If it is very small and only comes on at higher speeds I would not rule the wheel/tyre out. On the contrary.

The fact that only happens every fourth or so rotation might rule it out but everything in the car spins faster than the wheels.

Just for the sake of sanity and because there's nothing to it, I would do a tyre rotation and check. Use the new front tyres.

Other than that, clutch bearing? Clutch assembly?
Yep good thought, if its tyres then the steering wheel will shake. I do have a wheel balancer with a gauge that can measure out of round tyres, rims, etc. I suppose I should have checked. But the smooth periods sort of ruled out tyres in my mind, but perhaps not.
 

schlitzaugen

Member
1000+ Posts
I thought about it a bit more and the frequency of the shudder would suggest a resonance type process not a simple rotation induced problem (wheels or other things). I wonder if you could suspend the car and "drive" it to the speed where the shudder happens. Leave rear wheels off. Would be good if suspension were compressed to normal ride height. Difficult to do safely but not impossible. This would definitely rule wheels out (or in).

Or maybe not. If the effect is a complex compound of many rotating things, it's going to be a lot of fun to diagnose.

One thing that comes to mind is a ball bearing. When they're new, you can spin them on your finger (all grease and lube out, perfectly clean) and they go smooth and uniform round and round. When they are a bit worn, the play allows them to rattle and they don't rattle at rotation frequency because there is a little precession in the ball-cage assembly, so you hear a rattle going at a slower frequency probably as the balls re-arrange themselves in the cage to take up the play.

I did have a similar symptom in my R10 when the thrust bearing was worn. Still worked fine but I could hear it because my ear was finely tuned to distinguish the sound under the racket of all other noises. My wife thought I was an OCD idiot.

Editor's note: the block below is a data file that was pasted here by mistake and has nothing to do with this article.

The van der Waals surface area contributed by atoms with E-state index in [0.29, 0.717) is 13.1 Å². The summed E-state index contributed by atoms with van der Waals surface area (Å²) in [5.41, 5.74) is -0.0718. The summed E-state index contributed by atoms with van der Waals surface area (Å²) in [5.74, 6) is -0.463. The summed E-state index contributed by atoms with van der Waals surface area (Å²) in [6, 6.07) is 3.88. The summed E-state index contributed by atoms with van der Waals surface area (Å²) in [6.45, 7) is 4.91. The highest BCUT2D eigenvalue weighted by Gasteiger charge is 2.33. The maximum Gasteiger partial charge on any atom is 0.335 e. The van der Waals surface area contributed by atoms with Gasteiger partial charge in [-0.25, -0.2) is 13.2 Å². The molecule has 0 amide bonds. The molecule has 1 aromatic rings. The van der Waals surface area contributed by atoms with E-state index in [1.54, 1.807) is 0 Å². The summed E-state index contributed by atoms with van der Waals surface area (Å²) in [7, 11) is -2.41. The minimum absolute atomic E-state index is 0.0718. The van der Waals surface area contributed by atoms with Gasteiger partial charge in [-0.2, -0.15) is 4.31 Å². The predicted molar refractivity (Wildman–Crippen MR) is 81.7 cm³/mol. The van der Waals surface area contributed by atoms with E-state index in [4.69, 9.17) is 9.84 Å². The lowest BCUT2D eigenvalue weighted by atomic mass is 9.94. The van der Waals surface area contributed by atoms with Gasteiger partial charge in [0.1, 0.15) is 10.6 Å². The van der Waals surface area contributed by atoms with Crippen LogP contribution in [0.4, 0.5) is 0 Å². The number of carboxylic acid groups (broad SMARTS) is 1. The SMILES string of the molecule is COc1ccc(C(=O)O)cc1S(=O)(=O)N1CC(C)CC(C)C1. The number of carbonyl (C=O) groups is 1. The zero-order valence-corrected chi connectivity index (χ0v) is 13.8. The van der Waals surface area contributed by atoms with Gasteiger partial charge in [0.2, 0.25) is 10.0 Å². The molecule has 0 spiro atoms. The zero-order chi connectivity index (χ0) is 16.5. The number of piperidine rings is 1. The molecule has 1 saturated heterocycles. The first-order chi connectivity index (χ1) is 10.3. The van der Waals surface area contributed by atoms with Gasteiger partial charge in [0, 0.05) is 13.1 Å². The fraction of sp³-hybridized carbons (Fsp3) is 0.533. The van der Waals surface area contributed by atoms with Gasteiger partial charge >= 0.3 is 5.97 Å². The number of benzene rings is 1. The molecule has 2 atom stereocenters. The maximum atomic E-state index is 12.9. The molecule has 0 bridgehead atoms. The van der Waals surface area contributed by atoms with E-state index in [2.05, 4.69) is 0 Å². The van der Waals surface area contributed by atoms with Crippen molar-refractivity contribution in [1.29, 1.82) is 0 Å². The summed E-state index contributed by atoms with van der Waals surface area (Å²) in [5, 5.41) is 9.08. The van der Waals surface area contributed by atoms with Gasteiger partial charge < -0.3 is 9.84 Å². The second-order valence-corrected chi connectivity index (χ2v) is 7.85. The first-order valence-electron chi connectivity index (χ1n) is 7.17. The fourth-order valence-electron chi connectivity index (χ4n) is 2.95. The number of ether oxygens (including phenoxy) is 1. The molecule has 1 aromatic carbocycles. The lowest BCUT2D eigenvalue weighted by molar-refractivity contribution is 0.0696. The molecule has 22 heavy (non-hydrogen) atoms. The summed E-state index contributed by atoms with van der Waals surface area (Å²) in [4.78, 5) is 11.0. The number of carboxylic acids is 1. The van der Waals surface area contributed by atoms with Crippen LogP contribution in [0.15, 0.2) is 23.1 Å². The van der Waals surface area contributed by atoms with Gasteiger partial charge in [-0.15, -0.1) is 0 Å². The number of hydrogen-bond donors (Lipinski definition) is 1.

I don't think the steering wheel would shake if it wasn't a problem with the front wheels (or other gubbins in the front end).
 
Last edited:

JohnW

Too many posts!
1000+ Posts
Dunno about the Floride S, but the R8 driver's handbook has 145-15 as an option on the 4" rims. I've recently fitted 145-15 XZX tyres to the R8, with a surprisingly large (to me) improvement in steering, particularly improved turn-in. I got two of them from Richards Tyrepower in Perth and two from Stuckey Tyre Service in Melbourne, all for $275 each, preferring to support local where possible. Both are excellent to deal with but Stuckey usually have them in stock. I run tubes, not least because the early R8 rims are not safety rims and, yes, there's much debate on THAT subject!

Doesn't matter how many times I have them balanced, it is hard to avoid a bit of vibration at the front on super smooth bitumen around 100 kph. And that is after having the wheels rolled etc.

I wonder whether you have a very slight bend in a half shaft or a UJ with a bit of slack? Are the silentbloc bushes in the trailing arms OK? The trailing arms locate the whole engine/transaxle unit parallel to the car.

Should I ask about a certain R10 front wheel bearing? OK for local I guess! :)
 

Jensen

Member
What about rear end alignment, perhaps too much toe one way or another causing the tyres to bind up ever so slightly then periodically release?
 

Sunroof

Member
1000+ Posts
Thats a few options I can try. There are no 145 Michies only 135 so 135 it is. Trouble with interstate tyre supplies I still have to pay freight. Local Tyre Power says he cannot get Mitchies in either 135 or 145 but does sell other Mitchlin tyres. I'll check the suggestions above. The R10 has all new wheel bearings on the front, the rears were not long ago replaced. The rears on the Floride have also been replaced a couple of years ago.
 

Steve K

Member
If as you said initially it is every few turns of the wheel, I would suspect the wheel bearings.
Think about it. On each turn of the axle shaft, the balls between the inner and outer race
will roll and progress about half a turn. If there is some degradation of one of the balls and a corresponding
collapse in one of the race grooves, the ball will hit the bad spot of the race cyclically at a lower frequency